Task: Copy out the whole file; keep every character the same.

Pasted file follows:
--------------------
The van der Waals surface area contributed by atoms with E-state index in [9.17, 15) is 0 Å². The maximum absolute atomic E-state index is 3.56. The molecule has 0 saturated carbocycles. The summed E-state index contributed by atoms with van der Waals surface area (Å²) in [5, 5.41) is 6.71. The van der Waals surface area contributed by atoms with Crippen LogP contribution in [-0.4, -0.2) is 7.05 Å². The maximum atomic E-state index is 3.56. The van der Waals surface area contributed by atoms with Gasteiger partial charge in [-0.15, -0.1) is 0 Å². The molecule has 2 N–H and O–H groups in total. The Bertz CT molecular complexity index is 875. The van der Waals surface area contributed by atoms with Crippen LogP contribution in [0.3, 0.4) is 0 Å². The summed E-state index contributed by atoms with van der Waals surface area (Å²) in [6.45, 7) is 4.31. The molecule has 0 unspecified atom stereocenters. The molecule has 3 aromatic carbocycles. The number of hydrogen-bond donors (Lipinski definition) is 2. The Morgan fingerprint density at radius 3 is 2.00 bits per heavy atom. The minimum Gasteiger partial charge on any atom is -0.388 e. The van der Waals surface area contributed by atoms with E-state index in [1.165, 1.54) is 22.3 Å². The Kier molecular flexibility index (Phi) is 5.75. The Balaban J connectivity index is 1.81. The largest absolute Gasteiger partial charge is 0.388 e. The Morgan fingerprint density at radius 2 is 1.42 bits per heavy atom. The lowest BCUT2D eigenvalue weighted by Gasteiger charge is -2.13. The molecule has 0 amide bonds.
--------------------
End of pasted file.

The van der Waals surface area contributed by atoms with E-state index in [9.17, 15) is 0 Å². The maximum absolute atomic E-state index is 3.56. The molecule has 0 saturated carbocycles. The summed E-state index contributed by atoms with van der Waals surface area (Å²) in [5, 5.41) is 6.71. The van der Waals surface area contributed by atoms with Crippen LogP contribution in [-0.4, -0.2) is 7.05 Å². The maximum atomic E-state index is 3.56. The van der Waals surface area contributed by atoms with Gasteiger partial charge in [-0.15, -0.1) is 0 Å². The molecule has 2 N–H and O–H groups in total. The Bertz CT molecular complexity index is 875. The van der Waals surface area contributed by atoms with Crippen LogP contribution in [0.3, 0.4) is 0 Å². The summed E-state index contributed by atoms with van der Waals surface area (Å²) in [6.45, 7) is 4.31. The molecule has 0 unspecified atom stereocenters. The molecule has 3 aromatic carbocycles. The number of hydrogen-bond donors (Lipinski definition) is 2. The Morgan fingerprint density at radius 3 is 2.00 bits per heavy atom. The minimum Gasteiger partial charge on any atom is -0.388 e. The van der Waals surface area contributed by atoms with E-state index in [1.165, 1.54) is 22.3 Å². The Kier molecular flexibility index (Phi) is 5.75. The Balaban J connectivity index is 1.81. The largest absolute Gasteiger partial charge is 0.388 e. The Morgan fingerprint density at radius 2 is 1.42 bits per heavy atom. The lowest BCUT2D eigenvalue weighted by Gasteiger charge is -2.13. The molecule has 0 amide bonds.